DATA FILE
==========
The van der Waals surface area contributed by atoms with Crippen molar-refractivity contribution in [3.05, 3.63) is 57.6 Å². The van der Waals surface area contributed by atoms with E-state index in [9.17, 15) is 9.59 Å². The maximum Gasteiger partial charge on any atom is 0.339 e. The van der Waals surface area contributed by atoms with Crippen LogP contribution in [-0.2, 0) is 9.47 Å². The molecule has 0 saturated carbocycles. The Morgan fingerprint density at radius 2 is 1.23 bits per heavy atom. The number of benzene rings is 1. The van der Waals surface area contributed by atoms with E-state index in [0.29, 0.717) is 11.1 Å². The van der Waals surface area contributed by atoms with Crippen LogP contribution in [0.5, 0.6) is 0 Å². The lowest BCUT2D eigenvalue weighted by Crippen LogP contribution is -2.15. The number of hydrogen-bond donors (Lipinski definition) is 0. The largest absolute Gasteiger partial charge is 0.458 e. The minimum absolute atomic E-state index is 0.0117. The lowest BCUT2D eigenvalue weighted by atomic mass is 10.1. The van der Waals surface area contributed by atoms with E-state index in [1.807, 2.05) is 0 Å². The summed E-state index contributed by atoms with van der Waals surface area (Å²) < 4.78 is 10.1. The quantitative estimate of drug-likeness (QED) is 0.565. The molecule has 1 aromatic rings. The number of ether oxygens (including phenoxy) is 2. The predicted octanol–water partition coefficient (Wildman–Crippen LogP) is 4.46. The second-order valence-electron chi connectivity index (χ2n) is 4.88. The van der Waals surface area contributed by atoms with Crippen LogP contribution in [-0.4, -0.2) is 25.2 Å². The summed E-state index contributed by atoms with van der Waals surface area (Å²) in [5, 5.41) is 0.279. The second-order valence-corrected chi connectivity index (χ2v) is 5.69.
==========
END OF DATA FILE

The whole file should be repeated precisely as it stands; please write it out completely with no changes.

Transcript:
The van der Waals surface area contributed by atoms with Crippen molar-refractivity contribution in [3.05, 3.63) is 57.6 Å². The van der Waals surface area contributed by atoms with E-state index in [9.17, 15) is 9.59 Å². The maximum Gasteiger partial charge on any atom is 0.339 e. The van der Waals surface area contributed by atoms with Crippen LogP contribution in [-0.2, 0) is 9.47 Å². The molecule has 0 saturated carbocycles. The Morgan fingerprint density at radius 2 is 1.23 bits per heavy atom. The number of benzene rings is 1. The van der Waals surface area contributed by atoms with E-state index in [0.29, 0.717) is 11.1 Å². The van der Waals surface area contributed by atoms with Crippen LogP contribution in [0.5, 0.6) is 0 Å². The lowest BCUT2D eigenvalue weighted by Crippen LogP contribution is -2.15. The number of hydrogen-bond donors (Lipinski definition) is 0. The largest absolute Gasteiger partial charge is 0.458 e. The minimum absolute atomic E-state index is 0.0117. The lowest BCUT2D eigenvalue weighted by atomic mass is 10.1. The van der Waals surface area contributed by atoms with E-state index in [1.807, 2.05) is 0 Å². The summed E-state index contributed by atoms with van der Waals surface area (Å²) < 4.78 is 10.1. The quantitative estimate of drug-likeness (QED) is 0.565. The molecule has 1 aromatic rings. The number of ether oxygens (including phenoxy) is 2. The predicted octanol–water partition coefficient (Wildman–Crippen LogP) is 4.46. The second-order valence-electron chi connectivity index (χ2n) is 4.88. The van der Waals surface area contributed by atoms with Crippen LogP contribution in [-0.4, -0.2) is 25.2 Å². The summed E-state index contributed by atoms with van der Waals surface area (Å²) in [5, 5.41) is 0.279. The second-order valence-corrected chi connectivity index (χ2v) is 5.69.